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Effective mass effect in attosecond electron transport

November 31, 2017

Clocking the dynamics of effective mass

The electronic band structure governs the electron dynamics in solids. It defines a group velocity and an effective mass of the electronic wave packet. Recent experimental and theoretical studies suggest that an electron acquires the effective mass of its excited state over distances much larger than the lattice period of the solid. Therefore, electron propagation on atomic length scales was typically considered to be free-electron-like. Here, we test this hypothesis by probing attosecond photoemission from a Cu(111) surface. We use attosecond pulse trains in the extreme-ultraviolet (21–33 eV) to excite electrons from two initial bands within the 3d-valence band of copper. We timed their arrival at the crystal surface with a probing femtosecond infrared pulse, and found an upper limit of 350 ± 40 as ( 1  as = 1018  s ) for the propagation time an electron requires to assume the effective mass of its excited state. This observation implies that a final-state Bloch wave packet forms within a travel distance of 5–7 Å, which is at most two atomic layers. Using well-established theory, our measurements demonstrate the importance of the band structure even for atomic-scale electron transport.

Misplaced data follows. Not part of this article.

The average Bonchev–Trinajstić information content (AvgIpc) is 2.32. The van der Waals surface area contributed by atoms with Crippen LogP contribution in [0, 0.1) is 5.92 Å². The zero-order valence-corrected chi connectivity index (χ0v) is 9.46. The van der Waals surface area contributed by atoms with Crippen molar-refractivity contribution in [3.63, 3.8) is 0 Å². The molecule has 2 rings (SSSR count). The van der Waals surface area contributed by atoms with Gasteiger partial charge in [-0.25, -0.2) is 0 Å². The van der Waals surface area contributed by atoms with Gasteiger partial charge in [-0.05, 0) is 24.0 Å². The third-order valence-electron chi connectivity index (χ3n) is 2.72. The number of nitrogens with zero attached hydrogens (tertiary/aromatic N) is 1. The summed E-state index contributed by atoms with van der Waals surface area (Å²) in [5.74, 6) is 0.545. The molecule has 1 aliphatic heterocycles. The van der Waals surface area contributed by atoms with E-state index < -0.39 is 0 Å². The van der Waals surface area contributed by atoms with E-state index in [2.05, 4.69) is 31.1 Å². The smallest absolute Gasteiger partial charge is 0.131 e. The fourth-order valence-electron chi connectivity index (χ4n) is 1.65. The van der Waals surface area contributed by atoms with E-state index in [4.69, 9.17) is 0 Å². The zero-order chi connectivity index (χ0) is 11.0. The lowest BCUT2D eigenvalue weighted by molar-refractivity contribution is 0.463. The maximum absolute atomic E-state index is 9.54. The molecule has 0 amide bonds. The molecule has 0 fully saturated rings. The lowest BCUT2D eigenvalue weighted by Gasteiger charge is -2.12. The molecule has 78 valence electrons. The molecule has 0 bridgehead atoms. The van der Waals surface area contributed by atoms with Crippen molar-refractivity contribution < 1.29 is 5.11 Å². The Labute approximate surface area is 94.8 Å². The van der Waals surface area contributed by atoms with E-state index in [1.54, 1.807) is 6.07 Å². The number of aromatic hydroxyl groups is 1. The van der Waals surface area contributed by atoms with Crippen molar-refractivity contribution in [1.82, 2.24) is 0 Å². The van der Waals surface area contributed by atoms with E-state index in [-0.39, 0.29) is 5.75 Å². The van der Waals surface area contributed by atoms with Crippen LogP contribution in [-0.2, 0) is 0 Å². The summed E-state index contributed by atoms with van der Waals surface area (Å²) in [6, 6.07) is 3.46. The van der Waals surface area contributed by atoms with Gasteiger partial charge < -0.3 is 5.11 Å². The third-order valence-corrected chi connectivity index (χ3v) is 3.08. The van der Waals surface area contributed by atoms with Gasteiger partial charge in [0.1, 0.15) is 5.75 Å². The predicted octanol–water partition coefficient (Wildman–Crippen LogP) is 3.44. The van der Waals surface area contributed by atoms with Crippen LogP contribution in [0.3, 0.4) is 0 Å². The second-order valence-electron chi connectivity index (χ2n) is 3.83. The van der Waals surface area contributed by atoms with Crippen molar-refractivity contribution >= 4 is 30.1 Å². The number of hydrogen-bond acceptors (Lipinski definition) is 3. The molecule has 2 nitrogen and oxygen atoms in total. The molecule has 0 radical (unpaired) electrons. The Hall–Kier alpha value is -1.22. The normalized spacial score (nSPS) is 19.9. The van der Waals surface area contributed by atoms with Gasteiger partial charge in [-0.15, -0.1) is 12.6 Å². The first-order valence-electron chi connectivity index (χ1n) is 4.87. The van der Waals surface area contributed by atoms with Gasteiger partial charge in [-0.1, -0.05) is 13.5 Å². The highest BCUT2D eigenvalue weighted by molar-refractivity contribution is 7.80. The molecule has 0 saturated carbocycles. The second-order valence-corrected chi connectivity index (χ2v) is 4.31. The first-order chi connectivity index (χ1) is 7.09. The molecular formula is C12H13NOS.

Figure 1: Fig. 1. (a) Experimental setup. The p-polarized XUV and IR beams are focused first into an argon gas target to obtain a reference RABBITT measurement. Subsequently, the pulses are refocused by a gold-coated toroidal mirror onto the copper sample at an incidence angle of 75°, and the photoelectrons are detected by a hemispherical analyzer 30° from the surface normal. A second RABBITT from copper is recorded. (b), (c), Sketch of the three-step model of photoemission. (1) Upon excitation by light, an electron is promoted from an occupied band in the valence band below the Fermi level into an unoccupied band. (2) The excited electron propagates in real space towards the solid surface. (3) The electron passes the surface barrier potential and escapes the solid, where it will then interact with the IR. With the given XUV photon energies, the typical photoelectron escape depths λ range between 5 and 7 Å.

Reference:  Kasmi, L., M. Lucchini, L. Castiglioni, P. Kliuiev, J. Osterwalder, M. Hengsberger, L. Gallmann, P. Krüger and U. Keller (2017). Effective mass effect in attosecond electron transport. Optica 4: 1492-1497. (10.1364/OPTICA.4.001492) Kasmi-2017 (1.34 MB).

See: Science news item

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